Susan Carson, RN, MSN, CPNP
Children’s Hospital Los Angeles
Andrea is a 22-year-old woman with sickle cell disease type SS (SCD SS). She was previously receiving chronic blood transfusions due to a history of elevated blood flow velocity by transcranial Doppler (TCD) ultrasonography but was weaned and started on treatment with hydroxyurea last year. At that time, treatment with voxelotor (an orally available stabilizer of sickle cell hemoglobin, or HbS) was also initiated. Her other medications include deferiprone (for chelation of her transfusional iron overload) and folic acid. She has responded well to hydroxyurea, with a fetal Hb level of 31% of total hemoglobin and elevated mean corpuscular volume (MCV). Over the past few months of treatment with hydroxyurea, her Hb levels have typically been 7–8 g/dL.
At routine clinical follow-up, Andrea arrives in a wheelchair, which she normally does not use. She is pale and complains of severe fatigue. She has had labs done before her visit: CBC, CBC with differential, and reticulocyte:CBC. The results are: WBC, 11.8 k/µL; RBC, 1.08; Hb, 4.1 g/dL; HCT, 14; MCV, 129.6; platelet count, 127 k/µL; NRBC %, 12.6; retic %, 63.72; ARC, 796.5; and ANC, 7.84.
Andrea has acute anemia with a high reticulocyte count and low platelet count. Based only on her laboratory results, the differential diagnoses include acute hemolytic crisis, acute blood loss, and splenic sequestration. Normally patients with SCD-SS have autoinfarcted their spleens by the age of 5 years and stop being at risk for splenic sequestration. Patients who have been chronically transfused are the exception, however; Andrea’s history indicates she underwent transfusions a few years ago and now has chronic hypersplenism. A low platelet count can indicate splenic sequestration, but Andrea’s current count is a bit higher than her last level. She is obese and it is difficult to accurately palpate her spleen. A careful history and physical are required to accurately diagnose and treat this patient.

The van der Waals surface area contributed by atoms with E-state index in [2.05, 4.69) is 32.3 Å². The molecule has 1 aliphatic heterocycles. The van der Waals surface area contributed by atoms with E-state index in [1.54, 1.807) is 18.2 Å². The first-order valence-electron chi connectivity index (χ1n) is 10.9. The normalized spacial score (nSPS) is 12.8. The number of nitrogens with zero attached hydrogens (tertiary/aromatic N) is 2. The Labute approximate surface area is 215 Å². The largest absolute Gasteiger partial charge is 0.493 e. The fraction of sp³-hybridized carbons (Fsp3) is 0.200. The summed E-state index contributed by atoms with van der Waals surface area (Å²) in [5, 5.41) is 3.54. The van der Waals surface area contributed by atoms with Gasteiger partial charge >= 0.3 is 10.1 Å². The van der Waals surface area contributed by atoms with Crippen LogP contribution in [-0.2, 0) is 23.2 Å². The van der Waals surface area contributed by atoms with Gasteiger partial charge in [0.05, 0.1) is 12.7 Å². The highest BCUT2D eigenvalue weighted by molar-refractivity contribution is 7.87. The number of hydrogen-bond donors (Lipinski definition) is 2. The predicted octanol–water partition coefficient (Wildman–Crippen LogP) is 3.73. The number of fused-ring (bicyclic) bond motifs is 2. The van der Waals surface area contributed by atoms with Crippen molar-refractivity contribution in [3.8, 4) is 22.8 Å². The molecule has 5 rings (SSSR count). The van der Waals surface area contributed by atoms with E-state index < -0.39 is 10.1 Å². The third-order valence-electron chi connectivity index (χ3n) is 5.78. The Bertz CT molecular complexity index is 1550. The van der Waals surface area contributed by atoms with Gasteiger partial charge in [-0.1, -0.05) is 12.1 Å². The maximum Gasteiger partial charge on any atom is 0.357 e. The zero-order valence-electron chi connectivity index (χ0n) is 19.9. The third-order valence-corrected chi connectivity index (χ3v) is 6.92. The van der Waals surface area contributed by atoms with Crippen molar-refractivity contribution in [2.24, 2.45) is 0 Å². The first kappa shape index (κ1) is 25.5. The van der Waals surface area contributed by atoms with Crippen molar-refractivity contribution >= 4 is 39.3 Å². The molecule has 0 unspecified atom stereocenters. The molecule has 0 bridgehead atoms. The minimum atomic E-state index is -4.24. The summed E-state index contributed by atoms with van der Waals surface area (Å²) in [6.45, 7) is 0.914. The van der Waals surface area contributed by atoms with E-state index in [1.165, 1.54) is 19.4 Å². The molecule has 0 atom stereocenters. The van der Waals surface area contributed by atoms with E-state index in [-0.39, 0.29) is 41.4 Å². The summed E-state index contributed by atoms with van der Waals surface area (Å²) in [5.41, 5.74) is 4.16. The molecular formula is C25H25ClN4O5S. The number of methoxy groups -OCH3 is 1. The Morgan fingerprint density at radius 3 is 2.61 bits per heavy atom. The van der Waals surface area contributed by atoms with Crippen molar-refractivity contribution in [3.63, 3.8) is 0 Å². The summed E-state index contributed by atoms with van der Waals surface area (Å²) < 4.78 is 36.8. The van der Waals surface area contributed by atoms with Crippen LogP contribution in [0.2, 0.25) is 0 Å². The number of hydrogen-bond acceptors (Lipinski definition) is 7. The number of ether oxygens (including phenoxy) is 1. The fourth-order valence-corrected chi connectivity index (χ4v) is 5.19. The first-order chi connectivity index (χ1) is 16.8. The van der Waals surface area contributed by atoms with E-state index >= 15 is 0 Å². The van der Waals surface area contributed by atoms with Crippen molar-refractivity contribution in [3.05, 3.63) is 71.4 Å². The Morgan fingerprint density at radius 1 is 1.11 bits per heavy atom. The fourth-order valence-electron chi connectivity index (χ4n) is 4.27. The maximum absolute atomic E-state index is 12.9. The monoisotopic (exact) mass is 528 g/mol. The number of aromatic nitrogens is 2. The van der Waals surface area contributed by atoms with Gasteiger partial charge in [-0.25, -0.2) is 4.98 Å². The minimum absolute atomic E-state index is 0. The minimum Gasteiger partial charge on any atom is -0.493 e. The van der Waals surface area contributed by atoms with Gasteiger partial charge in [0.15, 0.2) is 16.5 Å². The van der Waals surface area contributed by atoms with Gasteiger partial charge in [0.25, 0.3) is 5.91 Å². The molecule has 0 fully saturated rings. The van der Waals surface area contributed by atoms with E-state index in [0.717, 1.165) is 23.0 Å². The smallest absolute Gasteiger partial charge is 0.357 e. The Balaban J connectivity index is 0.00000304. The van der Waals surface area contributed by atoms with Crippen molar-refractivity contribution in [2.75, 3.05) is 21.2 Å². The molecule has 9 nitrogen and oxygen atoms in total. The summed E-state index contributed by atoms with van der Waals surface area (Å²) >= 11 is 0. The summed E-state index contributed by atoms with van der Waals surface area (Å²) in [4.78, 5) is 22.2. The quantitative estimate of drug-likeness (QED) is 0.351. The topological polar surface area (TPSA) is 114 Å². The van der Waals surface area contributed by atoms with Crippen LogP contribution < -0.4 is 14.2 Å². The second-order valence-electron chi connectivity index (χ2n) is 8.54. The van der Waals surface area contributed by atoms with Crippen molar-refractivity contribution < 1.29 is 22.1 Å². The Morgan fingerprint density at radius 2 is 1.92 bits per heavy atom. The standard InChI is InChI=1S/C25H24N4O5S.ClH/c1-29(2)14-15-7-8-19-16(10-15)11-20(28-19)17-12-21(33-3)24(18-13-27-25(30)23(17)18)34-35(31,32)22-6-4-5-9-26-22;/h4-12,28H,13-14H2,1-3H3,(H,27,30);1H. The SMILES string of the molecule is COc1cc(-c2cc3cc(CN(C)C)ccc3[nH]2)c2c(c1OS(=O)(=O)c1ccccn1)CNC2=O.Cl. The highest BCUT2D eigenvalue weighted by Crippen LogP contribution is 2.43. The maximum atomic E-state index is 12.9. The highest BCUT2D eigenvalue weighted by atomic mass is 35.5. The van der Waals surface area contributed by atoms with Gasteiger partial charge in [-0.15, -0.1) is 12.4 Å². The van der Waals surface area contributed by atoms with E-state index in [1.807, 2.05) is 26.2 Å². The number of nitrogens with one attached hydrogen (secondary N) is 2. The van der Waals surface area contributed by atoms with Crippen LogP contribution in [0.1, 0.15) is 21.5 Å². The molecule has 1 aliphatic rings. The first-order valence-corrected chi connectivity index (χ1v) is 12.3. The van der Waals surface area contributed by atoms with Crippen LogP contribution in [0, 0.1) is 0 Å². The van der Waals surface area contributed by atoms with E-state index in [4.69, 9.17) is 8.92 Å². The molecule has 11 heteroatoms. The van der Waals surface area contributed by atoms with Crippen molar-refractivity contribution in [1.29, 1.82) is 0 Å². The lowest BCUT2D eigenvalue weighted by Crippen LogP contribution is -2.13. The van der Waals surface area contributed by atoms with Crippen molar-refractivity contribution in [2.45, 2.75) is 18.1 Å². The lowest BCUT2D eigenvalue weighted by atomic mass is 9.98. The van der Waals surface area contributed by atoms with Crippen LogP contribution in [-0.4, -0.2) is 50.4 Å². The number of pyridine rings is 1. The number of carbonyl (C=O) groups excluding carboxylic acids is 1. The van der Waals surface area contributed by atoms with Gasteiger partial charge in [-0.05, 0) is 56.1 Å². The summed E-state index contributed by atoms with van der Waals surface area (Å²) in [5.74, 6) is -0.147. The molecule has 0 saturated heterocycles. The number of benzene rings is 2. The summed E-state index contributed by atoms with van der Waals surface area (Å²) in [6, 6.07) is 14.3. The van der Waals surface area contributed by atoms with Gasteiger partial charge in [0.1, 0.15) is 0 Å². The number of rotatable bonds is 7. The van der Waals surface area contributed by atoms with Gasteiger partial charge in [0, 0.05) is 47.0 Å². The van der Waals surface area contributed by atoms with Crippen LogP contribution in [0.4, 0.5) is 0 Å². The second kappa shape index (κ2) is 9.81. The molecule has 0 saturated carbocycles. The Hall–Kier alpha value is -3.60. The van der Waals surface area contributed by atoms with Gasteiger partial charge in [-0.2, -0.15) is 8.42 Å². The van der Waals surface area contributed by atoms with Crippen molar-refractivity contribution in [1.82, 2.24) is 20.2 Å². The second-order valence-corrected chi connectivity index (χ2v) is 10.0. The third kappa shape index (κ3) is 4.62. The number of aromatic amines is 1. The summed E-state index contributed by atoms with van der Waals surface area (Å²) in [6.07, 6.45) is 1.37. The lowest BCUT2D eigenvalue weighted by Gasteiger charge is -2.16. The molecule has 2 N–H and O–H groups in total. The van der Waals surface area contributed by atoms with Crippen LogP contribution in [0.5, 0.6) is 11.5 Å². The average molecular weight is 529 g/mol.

Andrea’s physical examination is significant for pallor, icteric sclera, and increased heart rate. Her abdomen is soft and nontender, with her spleen palpable 2–3 cm below the costal margin, which is baseline for her. Andrea denies any recent infections or fevers (which could precipitate a hemolytic crisis). She reports good adherence with her medications. She denies easy bruising or nosebleeds but does endorse a new complaint of heavier menses over the past few months, and more recently a prolonged menstrual period lasting about 3 weeks with variable severity of flow. She reports some days with frequent pad changes, clots, and episodes of a “gushing or whooshing” sensation. She states that she did not report this condition at earlier follow-up visits because she experienced several light days when her menstrual flow seemed to be tapering.
Diagnosis and Treatment
Based on her laboratory results and remarkable history, Andrea was diagnosed with acute anemia secondary to blood loss from menorrhagia. Her elevated reticulocyte count was consistent with inadequate compensation. Andrea was admitted for a blood transfusion for symptomatic severe anemia, and started on treatment with oral contraceptives to stop her menses. Once stable, she was discharged and urgently referred to the Hem-Adolescent clinic for interventions to regulate her menses and further evaluation of the cause of her menorrhagia.
SCD is complicated disease, with multiple causes of acute anemia below baseline. Transfusions are reserved for patients who meet certain criteria, including symptomatic acute anemia.1 It is important for patients and providers to know patients’ baseline hemoglobin and reticulocyte levels. We also need to be mindful of non–sickle-related events that can exacerbate anemia and which should be treated. Andrea’s menses are now well regulated. Her baseline Hb has improved to 9–10 g/dL and she is feeling much better.